Besides, there are surely enough things that need to be turned around because bad performance and poor outcomes are self evident without much study. Poor signal coordination, buses stuck in traffic, lack of directional signs, no guidance to available parking. Anyone walking, biking or driving in Baltimore has their own litany.
Pourciau's Comprehensive Transportation Plan: What will happen?

Some things are systemic. In a city that shrank from a population of 950,000 to about 600,000, there aren't only a lot of vacant houses, there are also a lot surplus traffic signals, signs, islands and traffic lanes. When the JFX, I-95 or MLK were completed, there was never a single lane of traffic or a single signal removed on those routes that had previously taken all the traffic through the center of town.

That there should be surplus capacity may come as a surprise to those who are tuned to the old song about ever growing congestion. Truth is, congestion in high travel growth areas can very well coexist with excess capacity of roadways in other areas of town which have been in decline for decades.  For starters, DOT could probably remove about 1/3 of its traffic signals which would result in immediate savings in energy and upkeep and would reduce red light running and the ill feelings that come from sitting at endless red lights with no traffic anywhere in sight.
Pourciau's Comprehensive Transportation Plan: Fake complexity

Beyond that quantitative change, there is a whole host of qualitative changes in transportation with which DOT needs to catch up, namely the global departure from the tradition of giving at all times the highest priority to the internal combustion engine powered vehicles. This Neanderthal policy of "car first" no matter what, appears to be very hard to shake in Charm City. It still directed DOT when it recently replaced a freshly installed bike lane in favor of a dozen convenient on street parking spots. This happened, even though the City Council made "complete streets" the law, a policy that explicitly prohibits to consider driving by car as the only one mode of transportation that counts. The compendium design guidelines which would outline "complete streets polices" chapter and verse have not been presented to date, and without them, even the brand-new Young administration is continuing the habit of blatantly ignoring the mandates of complete streets.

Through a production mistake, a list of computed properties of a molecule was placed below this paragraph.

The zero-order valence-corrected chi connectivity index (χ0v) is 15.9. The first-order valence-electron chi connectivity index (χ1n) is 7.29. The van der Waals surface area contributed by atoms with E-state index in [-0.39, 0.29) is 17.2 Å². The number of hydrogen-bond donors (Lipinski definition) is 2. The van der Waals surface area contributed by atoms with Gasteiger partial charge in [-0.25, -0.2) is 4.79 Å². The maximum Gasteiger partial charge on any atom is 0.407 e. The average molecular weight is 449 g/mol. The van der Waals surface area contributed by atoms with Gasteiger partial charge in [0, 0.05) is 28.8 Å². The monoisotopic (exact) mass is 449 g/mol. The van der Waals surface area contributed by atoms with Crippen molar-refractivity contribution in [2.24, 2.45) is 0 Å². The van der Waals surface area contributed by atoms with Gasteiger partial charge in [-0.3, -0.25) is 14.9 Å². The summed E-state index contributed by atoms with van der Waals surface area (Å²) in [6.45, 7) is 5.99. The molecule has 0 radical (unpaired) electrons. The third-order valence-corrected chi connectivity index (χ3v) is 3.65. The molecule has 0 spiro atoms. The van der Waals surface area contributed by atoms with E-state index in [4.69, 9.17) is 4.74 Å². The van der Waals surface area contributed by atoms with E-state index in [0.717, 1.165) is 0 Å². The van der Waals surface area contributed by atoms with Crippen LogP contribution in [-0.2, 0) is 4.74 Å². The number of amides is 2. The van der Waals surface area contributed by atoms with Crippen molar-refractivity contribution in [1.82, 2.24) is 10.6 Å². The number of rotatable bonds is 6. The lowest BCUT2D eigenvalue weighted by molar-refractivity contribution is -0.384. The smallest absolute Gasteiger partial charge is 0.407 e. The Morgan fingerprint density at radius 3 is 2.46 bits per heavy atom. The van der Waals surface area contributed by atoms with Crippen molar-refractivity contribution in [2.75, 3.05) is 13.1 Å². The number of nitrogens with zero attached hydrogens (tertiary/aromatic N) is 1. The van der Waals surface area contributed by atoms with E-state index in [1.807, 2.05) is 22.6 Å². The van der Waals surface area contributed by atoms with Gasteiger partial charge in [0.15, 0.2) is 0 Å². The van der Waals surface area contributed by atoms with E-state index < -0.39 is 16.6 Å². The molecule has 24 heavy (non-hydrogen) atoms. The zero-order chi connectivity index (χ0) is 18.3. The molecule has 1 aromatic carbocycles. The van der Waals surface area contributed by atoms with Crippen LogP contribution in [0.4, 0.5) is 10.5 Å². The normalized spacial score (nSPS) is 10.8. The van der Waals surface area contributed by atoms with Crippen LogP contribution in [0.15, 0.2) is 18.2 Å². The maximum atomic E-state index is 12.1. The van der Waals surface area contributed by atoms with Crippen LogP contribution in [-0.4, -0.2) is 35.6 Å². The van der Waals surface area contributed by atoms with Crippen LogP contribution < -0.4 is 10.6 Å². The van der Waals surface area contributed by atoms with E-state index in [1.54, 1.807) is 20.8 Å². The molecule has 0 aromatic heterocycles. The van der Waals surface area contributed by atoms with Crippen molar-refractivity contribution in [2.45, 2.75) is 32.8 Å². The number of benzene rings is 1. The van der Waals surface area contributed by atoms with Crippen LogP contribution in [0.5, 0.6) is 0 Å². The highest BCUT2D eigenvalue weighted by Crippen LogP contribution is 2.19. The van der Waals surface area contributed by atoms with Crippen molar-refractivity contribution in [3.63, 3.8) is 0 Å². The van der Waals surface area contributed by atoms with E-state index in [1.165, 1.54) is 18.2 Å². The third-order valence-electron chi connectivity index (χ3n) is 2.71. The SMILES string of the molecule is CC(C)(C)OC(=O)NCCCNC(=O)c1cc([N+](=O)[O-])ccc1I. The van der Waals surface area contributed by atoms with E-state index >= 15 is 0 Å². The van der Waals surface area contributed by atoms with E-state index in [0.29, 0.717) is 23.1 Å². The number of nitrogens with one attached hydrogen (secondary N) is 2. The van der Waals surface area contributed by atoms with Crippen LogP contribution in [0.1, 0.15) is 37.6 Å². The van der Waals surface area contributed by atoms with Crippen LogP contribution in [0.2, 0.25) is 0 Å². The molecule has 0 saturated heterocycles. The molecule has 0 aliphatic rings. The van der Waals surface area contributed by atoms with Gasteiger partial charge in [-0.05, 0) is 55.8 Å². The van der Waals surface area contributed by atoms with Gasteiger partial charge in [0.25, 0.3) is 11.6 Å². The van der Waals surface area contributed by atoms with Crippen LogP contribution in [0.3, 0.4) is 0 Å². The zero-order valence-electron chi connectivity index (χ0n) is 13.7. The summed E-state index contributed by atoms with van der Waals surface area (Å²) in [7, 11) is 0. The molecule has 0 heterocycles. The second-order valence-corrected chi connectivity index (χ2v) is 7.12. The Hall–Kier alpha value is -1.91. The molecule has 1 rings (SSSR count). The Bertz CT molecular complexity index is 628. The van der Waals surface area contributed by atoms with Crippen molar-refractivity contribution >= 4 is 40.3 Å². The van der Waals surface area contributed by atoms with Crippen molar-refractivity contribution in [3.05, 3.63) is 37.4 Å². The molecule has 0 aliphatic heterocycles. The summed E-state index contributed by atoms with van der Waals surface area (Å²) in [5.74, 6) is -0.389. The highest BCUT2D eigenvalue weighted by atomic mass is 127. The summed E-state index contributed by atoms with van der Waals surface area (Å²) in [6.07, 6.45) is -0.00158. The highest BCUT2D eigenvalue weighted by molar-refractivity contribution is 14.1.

Pourciau liked to brag that she was the City's largest real estate holder owning about 30% of the City's footprint in the form of public streets and parking lots. She was right about that. With so much land comes a lot of responsibility. Safe, functioning and equitable transportation is the lifeline of any thriving city. So with inventory, a comprehensive plan and complete streets guidelines in the works here a few additional items stuck in the huge planning and construction back-up that DOT has created through inaction, incompetence and, at least in one case, blatant corruption:
Ailing Circulator, poorly enforced bus lanes
  • Achieve a better state of good repair for street pavement, signals and bridges and overpasses
  • Work more seamlessly and effectively with MTA towards making transit faster and more efficient. (Well maintained and enforced transit lanes, signal priority, widened sidewalks at bus stops and safe access to transit stop locations).
  • Set specific air pollution reduction goals for the various transportation modes and effectively implement strategies towards cleaner mobility
  • Eliminate excessively wide one-way streets, eliminate most rush hour parking restrictions and create a program for better pedestrian safety
  • Fix the Circulator and make it a premier form of urban transit which it was for a while. But the system has to operate within its means from dedicated funding sources such as the parking tax surcharge. Simplify routes and cut out any part for which there is no funding. Alternatively get additional funding from developers and institutions which directly benefit from a route.